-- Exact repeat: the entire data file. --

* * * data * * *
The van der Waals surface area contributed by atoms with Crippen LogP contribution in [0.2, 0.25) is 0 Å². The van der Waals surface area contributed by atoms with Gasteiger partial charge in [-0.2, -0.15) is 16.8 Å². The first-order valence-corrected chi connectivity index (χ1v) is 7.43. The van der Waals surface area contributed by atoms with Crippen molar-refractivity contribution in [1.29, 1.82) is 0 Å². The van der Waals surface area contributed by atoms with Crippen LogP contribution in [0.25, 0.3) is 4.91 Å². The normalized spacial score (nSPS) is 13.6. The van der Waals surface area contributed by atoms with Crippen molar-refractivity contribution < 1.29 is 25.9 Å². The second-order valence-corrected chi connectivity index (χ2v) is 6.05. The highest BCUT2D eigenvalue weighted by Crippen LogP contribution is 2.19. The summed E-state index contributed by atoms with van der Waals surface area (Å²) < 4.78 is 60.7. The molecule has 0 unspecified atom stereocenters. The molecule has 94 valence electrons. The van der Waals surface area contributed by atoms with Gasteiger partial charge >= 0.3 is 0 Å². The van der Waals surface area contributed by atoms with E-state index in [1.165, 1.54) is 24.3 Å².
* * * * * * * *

The van der Waals surface area contributed by atoms with Crippen LogP contribution in [0.2, 0.25) is 0 Å². The van der Waals surface area contributed by atoms with Gasteiger partial charge in [-0.2, -0.15) is 16.8 Å². The first-order valence-corrected chi connectivity index (χ1v) is 7.43. The van der Waals surface area contributed by atoms with Crippen molar-refractivity contribution in [1.29, 1.82) is 0 Å². The van der Waals surface area contributed by atoms with Crippen LogP contribution in [0.25, 0.3) is 4.91 Å². The normalized spacial score (nSPS) is 13.6. The van der Waals surface area contributed by atoms with Crippen molar-refractivity contribution < 1.29 is 25.9 Å². The second-order valence-corrected chi connectivity index (χ2v) is 6.05. The highest BCUT2D eigenvalue weighted by Crippen LogP contribution is 2.19. The summed E-state index contributed by atoms with van der Waals surface area (Å²) < 4.78 is 60.7. The molecule has 0 unspecified atom stereocenters. The molecule has 94 valence electrons. The van der Waals surface area contributed by atoms with Gasteiger partial charge >= 0.3 is 0 Å². The van der Waals surface area contributed by atoms with E-state index in [1.165, 1.54) is 24.3 Å².